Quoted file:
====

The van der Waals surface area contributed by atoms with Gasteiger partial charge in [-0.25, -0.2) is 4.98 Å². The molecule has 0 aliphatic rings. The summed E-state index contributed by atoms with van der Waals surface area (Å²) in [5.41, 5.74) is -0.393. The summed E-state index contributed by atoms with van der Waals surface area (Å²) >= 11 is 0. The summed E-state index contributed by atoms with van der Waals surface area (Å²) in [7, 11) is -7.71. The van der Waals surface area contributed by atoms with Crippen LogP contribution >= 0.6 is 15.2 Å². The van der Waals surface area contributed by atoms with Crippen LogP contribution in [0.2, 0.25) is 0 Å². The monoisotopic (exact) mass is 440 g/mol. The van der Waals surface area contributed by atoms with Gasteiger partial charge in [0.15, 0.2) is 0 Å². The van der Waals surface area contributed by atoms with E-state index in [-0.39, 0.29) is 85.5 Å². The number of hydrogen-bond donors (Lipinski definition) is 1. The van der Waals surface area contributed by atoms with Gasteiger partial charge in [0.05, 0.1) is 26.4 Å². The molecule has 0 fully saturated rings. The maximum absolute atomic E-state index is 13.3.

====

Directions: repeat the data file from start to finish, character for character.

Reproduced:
The van der Waals surface area contributed by atoms with Gasteiger partial charge in [-0.25, -0.2) is 4.98 Å². The molecule has 0 aliphatic rings. The summed E-state index contributed by atoms with van der Waals surface area (Å²) in [5.41, 5.74) is -0.393. The summed E-state index contributed by atoms with van der Waals surface area (Å²) >= 11 is 0. The summed E-state index contributed by atoms with van der Waals surface area (Å²) in [7, 11) is -7.71. The van der Waals surface area contributed by atoms with Crippen LogP contribution >= 0.6 is 15.2 Å². The van der Waals surface area contributed by atoms with Crippen LogP contribution in [0.2, 0.25) is 0 Å². The monoisotopic (exact) mass is 440 g/mol. The van der Waals surface area contributed by atoms with Gasteiger partial charge in [0.15, 0.2) is 0 Å². The van der Waals surface area contributed by atoms with E-state index in [-0.39, 0.29) is 85.5 Å². The number of hydrogen-bond donors (Lipinski definition) is 1. The van der Waals surface area contributed by atoms with Gasteiger partial charge in [0.05, 0.1) is 26.4 Å². The molecule has 0 fully saturated rings. The maximum absolute atomic E-state index is 13.3.